Aug 10

Potlucks and Politics (or, five tips to train you child to be an effective citizen)

Who else thinks of potlucks when hearing about politics? Just me? oh. Alright, bear with me. First of all, who really LOVES potlucks? Take my mom for instance, she avoided potlucks every possible occasion. (Something about wishing there were more salad options?) My sister-in-law, on the other hand, cannot get enough of them. Potluck? She’s there. But I digress. Suffice it to say, people have mixed feelings about both potlucks and politics, but the similarities don’t stop there.

And I think the potluck analogy can be a helpful aid in explaining the legislative process to our kids.

Why? Because both can be puzzling, surprising, and require a lot of different people to chip in. The legislative process, simply put, is how a rough idea gets baked into a law in Congress. If you’re like me, when you hear the phrase “legislative process,” two reactions hit you in quick succession: "YAWN" and then "Wait, that's kinda crucial, right?"

Every time I read about new laws, I daydream: "What if politicians thought more like my friends and family?" Sound familiar? Well, in our new course, American Civics with Michael Farris, Mike dishes out the how-to of impactful citizen involvement. And here’s the cherry on top (have I pushed the food metaphor too far yet?): we’ve released another free episode titled “How a Real Bill Becomes a Real Law” (Episode 5, for those taking notes).

In this episode, Mike tells the story of bringing the Religious Freedom Restoration Act (RFRA) from idea into national law. It was a monumental endeavor. In fact, we learn that for this bill, like almost all lawmaking, one of the essential components was the collaboration of Republicans, Democrats, and a host of organizations who normally disagree. Just like when Aunt Betty and her smoked pork dumplings and vegan Grandpa Joe with his…well I’m not sure what those whitish-brown things were…learn to bring together a variety of dishes for family gatherings, groups like the ACLU, conservative Baptists, and orthodox Jews all came together to support this bill.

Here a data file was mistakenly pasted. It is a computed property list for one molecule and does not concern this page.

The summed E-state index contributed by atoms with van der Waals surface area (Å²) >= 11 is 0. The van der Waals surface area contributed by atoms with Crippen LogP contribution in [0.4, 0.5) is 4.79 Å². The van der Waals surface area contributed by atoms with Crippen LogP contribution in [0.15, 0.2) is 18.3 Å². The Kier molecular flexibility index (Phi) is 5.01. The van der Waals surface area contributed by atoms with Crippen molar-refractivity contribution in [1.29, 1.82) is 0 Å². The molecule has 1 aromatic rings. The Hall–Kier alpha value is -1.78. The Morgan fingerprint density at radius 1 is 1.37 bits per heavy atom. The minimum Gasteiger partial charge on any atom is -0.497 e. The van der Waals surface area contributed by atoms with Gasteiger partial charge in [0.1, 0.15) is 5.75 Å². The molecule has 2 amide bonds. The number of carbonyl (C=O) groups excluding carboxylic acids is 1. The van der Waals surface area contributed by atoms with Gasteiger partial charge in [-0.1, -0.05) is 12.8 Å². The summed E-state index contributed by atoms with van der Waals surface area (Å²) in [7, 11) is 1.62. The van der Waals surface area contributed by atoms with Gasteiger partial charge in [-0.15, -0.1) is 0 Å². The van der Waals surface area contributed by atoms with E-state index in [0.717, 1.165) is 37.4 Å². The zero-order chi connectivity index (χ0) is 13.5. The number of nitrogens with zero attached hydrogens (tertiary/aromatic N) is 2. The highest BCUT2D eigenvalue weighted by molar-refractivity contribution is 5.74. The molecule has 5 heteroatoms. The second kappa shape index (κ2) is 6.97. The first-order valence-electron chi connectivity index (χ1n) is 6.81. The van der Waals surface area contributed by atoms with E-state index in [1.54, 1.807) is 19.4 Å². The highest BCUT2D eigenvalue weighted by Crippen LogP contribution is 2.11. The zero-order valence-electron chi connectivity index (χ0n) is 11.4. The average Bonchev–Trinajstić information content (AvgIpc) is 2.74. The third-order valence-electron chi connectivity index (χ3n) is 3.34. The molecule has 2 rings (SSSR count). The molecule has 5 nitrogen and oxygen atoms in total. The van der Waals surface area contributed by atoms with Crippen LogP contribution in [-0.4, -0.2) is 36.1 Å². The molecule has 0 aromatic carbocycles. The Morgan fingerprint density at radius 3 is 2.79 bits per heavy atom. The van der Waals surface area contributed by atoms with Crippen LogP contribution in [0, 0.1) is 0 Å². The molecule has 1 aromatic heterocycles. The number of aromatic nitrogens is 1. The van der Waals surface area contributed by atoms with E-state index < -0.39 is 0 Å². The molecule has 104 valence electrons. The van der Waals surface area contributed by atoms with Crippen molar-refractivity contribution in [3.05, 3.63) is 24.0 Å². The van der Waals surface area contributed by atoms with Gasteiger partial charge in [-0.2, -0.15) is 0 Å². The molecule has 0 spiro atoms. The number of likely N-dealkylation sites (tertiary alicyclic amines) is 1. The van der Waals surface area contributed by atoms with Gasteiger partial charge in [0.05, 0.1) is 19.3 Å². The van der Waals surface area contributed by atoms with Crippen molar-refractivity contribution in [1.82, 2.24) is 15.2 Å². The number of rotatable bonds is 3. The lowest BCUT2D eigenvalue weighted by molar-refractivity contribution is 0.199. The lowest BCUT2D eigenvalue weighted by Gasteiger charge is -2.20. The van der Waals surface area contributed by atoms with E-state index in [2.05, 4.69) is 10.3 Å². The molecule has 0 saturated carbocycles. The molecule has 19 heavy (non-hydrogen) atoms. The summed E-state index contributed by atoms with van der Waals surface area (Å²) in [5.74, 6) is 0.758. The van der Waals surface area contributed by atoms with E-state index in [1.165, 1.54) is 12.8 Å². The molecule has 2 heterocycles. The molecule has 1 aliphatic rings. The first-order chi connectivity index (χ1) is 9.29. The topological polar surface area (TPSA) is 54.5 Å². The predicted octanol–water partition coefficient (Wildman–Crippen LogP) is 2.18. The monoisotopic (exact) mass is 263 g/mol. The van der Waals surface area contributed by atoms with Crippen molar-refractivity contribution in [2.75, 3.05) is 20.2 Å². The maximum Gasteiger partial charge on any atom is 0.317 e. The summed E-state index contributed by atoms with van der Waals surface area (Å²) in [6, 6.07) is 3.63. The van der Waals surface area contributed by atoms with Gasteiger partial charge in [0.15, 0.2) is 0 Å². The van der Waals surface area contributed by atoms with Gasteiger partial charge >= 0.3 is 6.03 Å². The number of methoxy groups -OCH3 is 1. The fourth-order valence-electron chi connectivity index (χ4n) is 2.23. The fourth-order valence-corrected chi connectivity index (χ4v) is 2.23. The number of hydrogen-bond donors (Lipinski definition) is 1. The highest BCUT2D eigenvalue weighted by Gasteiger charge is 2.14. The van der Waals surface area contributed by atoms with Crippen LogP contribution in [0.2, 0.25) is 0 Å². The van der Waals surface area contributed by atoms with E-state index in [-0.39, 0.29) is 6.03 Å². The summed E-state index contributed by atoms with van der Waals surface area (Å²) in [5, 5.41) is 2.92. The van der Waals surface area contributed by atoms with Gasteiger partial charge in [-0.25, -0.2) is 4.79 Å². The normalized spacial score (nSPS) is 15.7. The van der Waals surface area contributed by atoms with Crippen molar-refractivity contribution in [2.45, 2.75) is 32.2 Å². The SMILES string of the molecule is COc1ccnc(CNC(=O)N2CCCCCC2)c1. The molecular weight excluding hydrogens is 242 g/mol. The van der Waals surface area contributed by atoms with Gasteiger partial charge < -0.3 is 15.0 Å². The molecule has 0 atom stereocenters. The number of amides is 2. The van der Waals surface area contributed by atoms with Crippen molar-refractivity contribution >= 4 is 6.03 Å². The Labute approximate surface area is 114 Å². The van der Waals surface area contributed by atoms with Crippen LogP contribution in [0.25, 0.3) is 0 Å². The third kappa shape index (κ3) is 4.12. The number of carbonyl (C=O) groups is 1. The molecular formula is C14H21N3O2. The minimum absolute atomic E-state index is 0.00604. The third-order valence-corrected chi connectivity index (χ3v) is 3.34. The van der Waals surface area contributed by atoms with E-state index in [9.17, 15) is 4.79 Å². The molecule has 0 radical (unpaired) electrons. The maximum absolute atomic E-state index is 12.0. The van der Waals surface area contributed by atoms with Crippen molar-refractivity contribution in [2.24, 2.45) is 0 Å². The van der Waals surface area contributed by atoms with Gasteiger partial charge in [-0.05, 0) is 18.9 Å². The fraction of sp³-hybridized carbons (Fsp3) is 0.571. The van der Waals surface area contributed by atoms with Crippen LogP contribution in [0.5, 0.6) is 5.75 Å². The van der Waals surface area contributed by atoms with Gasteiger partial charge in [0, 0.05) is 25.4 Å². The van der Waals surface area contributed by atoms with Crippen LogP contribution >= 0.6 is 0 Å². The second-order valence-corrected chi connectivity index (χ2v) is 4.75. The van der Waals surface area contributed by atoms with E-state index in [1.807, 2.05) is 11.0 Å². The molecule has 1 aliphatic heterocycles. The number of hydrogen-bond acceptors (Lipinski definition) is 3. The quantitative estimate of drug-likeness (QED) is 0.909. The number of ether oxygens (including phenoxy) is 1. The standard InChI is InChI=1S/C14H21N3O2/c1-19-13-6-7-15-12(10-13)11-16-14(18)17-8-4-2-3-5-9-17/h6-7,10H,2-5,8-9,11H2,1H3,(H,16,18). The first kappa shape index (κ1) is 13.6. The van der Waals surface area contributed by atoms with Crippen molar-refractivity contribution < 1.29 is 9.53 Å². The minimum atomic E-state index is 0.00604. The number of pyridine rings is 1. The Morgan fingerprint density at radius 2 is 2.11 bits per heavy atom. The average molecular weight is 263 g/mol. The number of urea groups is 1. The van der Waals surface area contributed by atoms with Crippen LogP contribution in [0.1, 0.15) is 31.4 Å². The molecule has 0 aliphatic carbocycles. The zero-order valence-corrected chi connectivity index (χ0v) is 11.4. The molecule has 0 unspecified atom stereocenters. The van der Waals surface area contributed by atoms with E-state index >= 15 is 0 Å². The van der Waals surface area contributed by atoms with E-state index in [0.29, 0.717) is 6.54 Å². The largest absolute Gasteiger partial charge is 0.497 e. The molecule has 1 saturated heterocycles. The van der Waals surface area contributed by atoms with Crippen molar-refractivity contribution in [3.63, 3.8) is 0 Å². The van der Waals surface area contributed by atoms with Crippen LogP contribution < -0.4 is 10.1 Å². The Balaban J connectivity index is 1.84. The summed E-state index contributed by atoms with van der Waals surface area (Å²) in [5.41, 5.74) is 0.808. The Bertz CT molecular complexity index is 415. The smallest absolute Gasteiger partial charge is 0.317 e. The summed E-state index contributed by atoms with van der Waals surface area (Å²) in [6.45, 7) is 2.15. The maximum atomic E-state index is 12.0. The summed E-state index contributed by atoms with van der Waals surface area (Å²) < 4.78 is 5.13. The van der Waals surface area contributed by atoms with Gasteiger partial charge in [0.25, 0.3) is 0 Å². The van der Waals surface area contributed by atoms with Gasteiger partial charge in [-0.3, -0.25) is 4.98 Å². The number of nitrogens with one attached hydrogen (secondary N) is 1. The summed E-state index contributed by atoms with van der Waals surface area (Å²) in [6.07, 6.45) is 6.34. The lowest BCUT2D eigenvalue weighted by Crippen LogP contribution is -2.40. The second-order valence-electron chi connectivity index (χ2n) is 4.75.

You’ll see this in the episode itself, but one of my favorite takeaways is how I as a parent can help orient my children’s education to make them prepared to effectively initiate positive change as they get older. And if you’re like me, bullet-point lists are super helpful, so here are my top 5 takeaways from the episode about how we can all prepare our families to benefit our country through legislative involvement.

  1. Teach the Importance of Collaboration: Stress the significance of working alongside others, even those with differing views, as seen in the diverse coalition formed to advocate for RFRA. Burning bridges and attacking others is less effective than reaching across the aisle and building comradery with those you might not typically agree with. (Now if that’s not a lesson for today, I don’t know what is.)
  2. Value Research and Understanding: Encourage children to thoroughly research topics, legislation, and current events so they can make informed decisions and support causes they truly believe in. Think about when we were kids. How often did you ask “how am I going to use this when I’m a grown up?” The legislative process and active citizenship is a practical reason for our kids (and for us) to learn to research well, learn how to build understanding on complex topics, and prepare to speak eloquently.
  3. Highlight the Power of Grassroots Efforts: Help your kids recognize the role of everyday citizens in effecting change, whether through contacting representatives, signing petitions, or attending public forums.
  4. Stress Persistence and Resilience: Just as the RFRA took years to pass, children should understand that societal change often requires patience, perseverance, and repeated effort.
  5. Understand the Legislative Process: Introduce them to the basics of how bills become laws and the various stages involved, such as committee hearings and votes. This will enable them to better support and influence legislation in the future. (Might I recommend this great free resource for understanding this process?)

That’s a wrap for today. Dive into our free episode, “How a Real Bill becomes a Real Law.” Oh, and we want to hear your stories! Have you and your family experienced victory in advocating for issues you care about? Have you successfully worked with your lawmakers to get real legislation passed? Share your victories with us and in upcoming newsletters, we’ll be highlighting the victories and civics wins of incredible families in our quickly growing network!
Ever Onward!